Wednesday, October 29, 2014

Fair Play Terroir

I was thinking that once you are here in Fair Play and are enjoying some of the great wines from the many great wineries here, you'd wonder what makes the wines so great.We all know the winemaker slaves over his harvest, crush, fermentation and barrel aging, but most of us don't know about the Fair Play Terrior. That word is pronounced tar-war. Similar to pronunciation of Pinot Noir. After all, both are French. That means we have to say them the same way. I can't and I seldom try with any success.

Mastroserio Vineyards just finishing harvest, south facing slope.

So what is the Fair Play Terroir? I've just thrown in Fair Play as that is the area I'm writing about. Fair Play is an American Viticulture Appellation (AVA). That means Fair Play is now known as an area that has grapes grown which are unique to Fair Play; and if they are sold outside of Fair Play and are used as a varietal in wine, the label must say Fair Play. You've seen labels with Napa, Paso Robles, Sonoma,  etc. and then the name of the wine - Cabernet Sauvignon. The AVA labeling is a legal act that keeps grapes special for the area they were grown in. What makes the area where they are grown has all kinda of different elements. All those things thrown together are the Terroir.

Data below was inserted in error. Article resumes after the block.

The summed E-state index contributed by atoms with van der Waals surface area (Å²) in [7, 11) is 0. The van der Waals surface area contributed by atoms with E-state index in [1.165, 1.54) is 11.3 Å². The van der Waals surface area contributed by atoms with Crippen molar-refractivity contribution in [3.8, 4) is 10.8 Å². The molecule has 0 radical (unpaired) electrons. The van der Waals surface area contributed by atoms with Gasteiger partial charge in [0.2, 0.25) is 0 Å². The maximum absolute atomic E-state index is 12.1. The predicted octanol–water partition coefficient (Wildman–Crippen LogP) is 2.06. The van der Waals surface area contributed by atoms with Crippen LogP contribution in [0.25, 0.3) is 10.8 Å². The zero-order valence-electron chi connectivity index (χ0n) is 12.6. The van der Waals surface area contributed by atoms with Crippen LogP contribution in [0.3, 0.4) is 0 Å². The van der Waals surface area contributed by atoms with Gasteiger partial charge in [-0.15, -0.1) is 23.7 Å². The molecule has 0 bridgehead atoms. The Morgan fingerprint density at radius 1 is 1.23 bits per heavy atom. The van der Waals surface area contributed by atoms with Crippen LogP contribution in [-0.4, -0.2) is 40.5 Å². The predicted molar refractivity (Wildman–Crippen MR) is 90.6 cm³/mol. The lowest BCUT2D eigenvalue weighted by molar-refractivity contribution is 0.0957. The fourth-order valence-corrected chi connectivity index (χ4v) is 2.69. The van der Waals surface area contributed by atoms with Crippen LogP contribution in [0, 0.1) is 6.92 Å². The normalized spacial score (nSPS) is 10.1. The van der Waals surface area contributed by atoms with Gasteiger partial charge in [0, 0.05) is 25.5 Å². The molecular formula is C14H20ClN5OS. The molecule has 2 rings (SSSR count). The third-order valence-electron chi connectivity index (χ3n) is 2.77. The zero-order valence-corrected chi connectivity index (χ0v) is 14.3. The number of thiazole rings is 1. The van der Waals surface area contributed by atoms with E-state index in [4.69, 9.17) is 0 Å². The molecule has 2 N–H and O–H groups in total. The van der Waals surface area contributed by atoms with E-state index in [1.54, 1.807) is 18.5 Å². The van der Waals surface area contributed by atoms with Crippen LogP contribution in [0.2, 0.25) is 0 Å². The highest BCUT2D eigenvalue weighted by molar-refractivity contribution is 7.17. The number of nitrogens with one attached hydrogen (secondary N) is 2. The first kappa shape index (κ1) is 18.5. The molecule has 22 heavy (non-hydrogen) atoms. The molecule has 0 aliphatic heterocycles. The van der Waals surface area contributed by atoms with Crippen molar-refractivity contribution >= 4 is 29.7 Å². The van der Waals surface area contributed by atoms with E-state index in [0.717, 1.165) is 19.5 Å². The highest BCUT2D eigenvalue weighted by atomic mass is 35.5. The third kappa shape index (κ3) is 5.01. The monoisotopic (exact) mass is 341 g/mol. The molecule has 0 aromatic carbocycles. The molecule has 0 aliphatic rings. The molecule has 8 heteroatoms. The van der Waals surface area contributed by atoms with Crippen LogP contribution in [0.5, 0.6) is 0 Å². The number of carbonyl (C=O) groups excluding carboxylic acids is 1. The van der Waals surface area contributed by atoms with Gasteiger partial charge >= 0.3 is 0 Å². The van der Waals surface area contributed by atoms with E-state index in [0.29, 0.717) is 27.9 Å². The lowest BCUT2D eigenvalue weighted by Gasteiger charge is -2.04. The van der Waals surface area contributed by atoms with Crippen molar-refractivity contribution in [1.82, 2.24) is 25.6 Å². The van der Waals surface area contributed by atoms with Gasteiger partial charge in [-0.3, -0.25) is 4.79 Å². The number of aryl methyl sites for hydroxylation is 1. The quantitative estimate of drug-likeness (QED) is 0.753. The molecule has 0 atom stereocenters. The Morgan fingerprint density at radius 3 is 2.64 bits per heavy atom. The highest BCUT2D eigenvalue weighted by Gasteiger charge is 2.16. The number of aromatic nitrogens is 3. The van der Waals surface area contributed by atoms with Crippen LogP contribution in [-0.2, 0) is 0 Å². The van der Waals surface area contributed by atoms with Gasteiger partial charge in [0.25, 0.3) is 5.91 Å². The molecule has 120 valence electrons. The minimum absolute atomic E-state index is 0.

Iverson Vineyard with Malbec vines on the east slope.

When using Fair Play Terroir together I am really speaking about the culture of the Fair Play wine industry. The terroir is really an inclusive word for all aspects of what makes the grapes, not only the wine. Many experts can agree on only a few elements of terroir, but most agree terroir is largely the soil, micro-climates, agricultural practices and the environment of the home of the grape vines. Discussions of terroir can incorporate proximity to mountain ranges like here in Fair Play or with closeness to rivers, headwaters, valleys, dormant or extinct volcanoes, mineral deposits, old-growth forests or strong ocean currents. Terroir is a blanket term for nearly everything that has or will affect the soil in which the grape roots will feed.